With the National Service Express nearing its end (27 stops/cities down…3 to go), it’s really incredible to think about all of the conversations that Sean and Matt have had as they traverse America. And in those conversations, it is even more incredible to think what the experience of service will produce in those who gave their time and energy. Friday night I came across one such story.
I was flipping through the TV late Friday evening when I stopped at the Charlie Rose Show. He was interviewing Fred Smith, founder and CEO of FedEx (video below). There are many fascinating stories about the origins of this incredibly impressive company…some true, some urban legend. (One true story is that he went to Vegas to raise money , but only had a few hundred dollars on him. He met a guy on the plane who gave him a $1,000 line of credit which he turned into $25,000 in Sin City.)
Anyway, what most interested me as I listened were two things: 1) Fred’s age when he conceptualized FedEx and 2) a major source of inspiration for FedEx’s innovative model. The founder was in college and his service in the Marine Corps gave him an important insight as to how to design a new way of shipping.
The innovation inspired by the Marine Corps is that FedEx integrates ground and air transportation to key hubs to more efficiently distribute shipments. Says Smith, “The air-ground part of it came from my service in the Marine Corps.” This isn’t that exciting to hear some 35 years later, but that’s not the point. The point is that service — time spent with people you wouldn’t otherwise meet, doing important things you might not otherwise do — creates all sorts of new perspectives and insights that can be applied to a variety of fields.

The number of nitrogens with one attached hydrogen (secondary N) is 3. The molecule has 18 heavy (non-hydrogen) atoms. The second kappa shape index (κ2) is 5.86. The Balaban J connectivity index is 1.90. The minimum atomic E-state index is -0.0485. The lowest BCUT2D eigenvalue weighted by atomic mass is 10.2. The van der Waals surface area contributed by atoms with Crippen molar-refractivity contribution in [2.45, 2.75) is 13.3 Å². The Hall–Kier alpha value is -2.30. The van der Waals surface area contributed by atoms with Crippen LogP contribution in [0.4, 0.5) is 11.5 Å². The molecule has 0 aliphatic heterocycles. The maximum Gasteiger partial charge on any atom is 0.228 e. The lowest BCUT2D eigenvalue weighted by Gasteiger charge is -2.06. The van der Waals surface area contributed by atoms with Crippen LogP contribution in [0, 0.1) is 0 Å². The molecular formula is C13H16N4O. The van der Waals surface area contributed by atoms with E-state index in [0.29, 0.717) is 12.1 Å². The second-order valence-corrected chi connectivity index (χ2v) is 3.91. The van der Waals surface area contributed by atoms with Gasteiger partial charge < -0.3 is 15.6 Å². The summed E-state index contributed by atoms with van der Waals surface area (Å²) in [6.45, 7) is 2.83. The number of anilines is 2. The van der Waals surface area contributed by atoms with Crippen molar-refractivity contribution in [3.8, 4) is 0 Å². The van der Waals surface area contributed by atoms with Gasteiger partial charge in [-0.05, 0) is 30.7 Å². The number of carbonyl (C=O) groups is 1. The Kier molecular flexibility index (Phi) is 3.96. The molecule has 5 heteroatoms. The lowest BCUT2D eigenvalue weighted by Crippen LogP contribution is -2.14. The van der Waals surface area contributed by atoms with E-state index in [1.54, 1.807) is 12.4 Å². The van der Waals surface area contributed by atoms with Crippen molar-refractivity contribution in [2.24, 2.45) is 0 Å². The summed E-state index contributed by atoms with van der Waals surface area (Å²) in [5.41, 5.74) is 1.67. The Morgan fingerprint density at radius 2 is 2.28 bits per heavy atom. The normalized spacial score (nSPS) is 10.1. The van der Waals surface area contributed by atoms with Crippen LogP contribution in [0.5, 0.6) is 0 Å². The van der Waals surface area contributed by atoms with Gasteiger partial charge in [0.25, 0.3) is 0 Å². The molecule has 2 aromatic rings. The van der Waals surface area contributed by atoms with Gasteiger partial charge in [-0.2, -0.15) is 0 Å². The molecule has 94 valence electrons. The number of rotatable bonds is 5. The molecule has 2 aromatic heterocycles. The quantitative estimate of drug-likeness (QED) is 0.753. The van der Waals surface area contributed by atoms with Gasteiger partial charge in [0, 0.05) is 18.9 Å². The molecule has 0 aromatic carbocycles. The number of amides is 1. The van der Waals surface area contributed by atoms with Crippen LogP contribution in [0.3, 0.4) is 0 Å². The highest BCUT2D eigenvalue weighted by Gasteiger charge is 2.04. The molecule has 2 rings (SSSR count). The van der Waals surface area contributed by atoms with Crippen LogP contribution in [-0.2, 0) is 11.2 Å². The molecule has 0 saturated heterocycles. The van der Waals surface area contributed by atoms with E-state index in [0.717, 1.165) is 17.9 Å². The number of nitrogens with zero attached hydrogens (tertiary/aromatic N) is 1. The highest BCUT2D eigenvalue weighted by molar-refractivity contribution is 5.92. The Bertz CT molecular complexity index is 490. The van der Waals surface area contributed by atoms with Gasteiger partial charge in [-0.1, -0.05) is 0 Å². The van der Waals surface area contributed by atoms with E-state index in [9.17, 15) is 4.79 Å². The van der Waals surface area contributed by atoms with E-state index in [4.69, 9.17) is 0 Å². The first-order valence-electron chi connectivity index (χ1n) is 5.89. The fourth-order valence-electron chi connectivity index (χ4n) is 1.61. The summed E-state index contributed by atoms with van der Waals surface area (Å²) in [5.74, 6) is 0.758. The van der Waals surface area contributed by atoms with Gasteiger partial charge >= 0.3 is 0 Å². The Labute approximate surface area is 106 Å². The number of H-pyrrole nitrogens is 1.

I’m a huge believer that the depth of one’s innovation is dramatically enhanced by spending time in other fields to see how they operate. I’m constantly telling people that a year of service is not just for people who want a career in non-profits, education, community development, etc. Making the case to do a year of service to someone whose first passion is busines is often a challenge. Not because they are not compassionate, idealistic, or concerned citizens. Rather, I find many think that a year of service feels like they have derailed from the competitive track. We, service proponents, need to alter this perception.
Fred Smith’s story is a big help.
Near the end of this segment of the interview (min. 17), Charlie Rose asks Smith, “So you’d rather have a young man [at FedEx] who went to the Marines than a young man who went to business school?” Smith replies matter-of-factly, “I’d rather have a young man who went to the Marines then went to business school. That would be the best of all worlds.”
Watch the full interview here.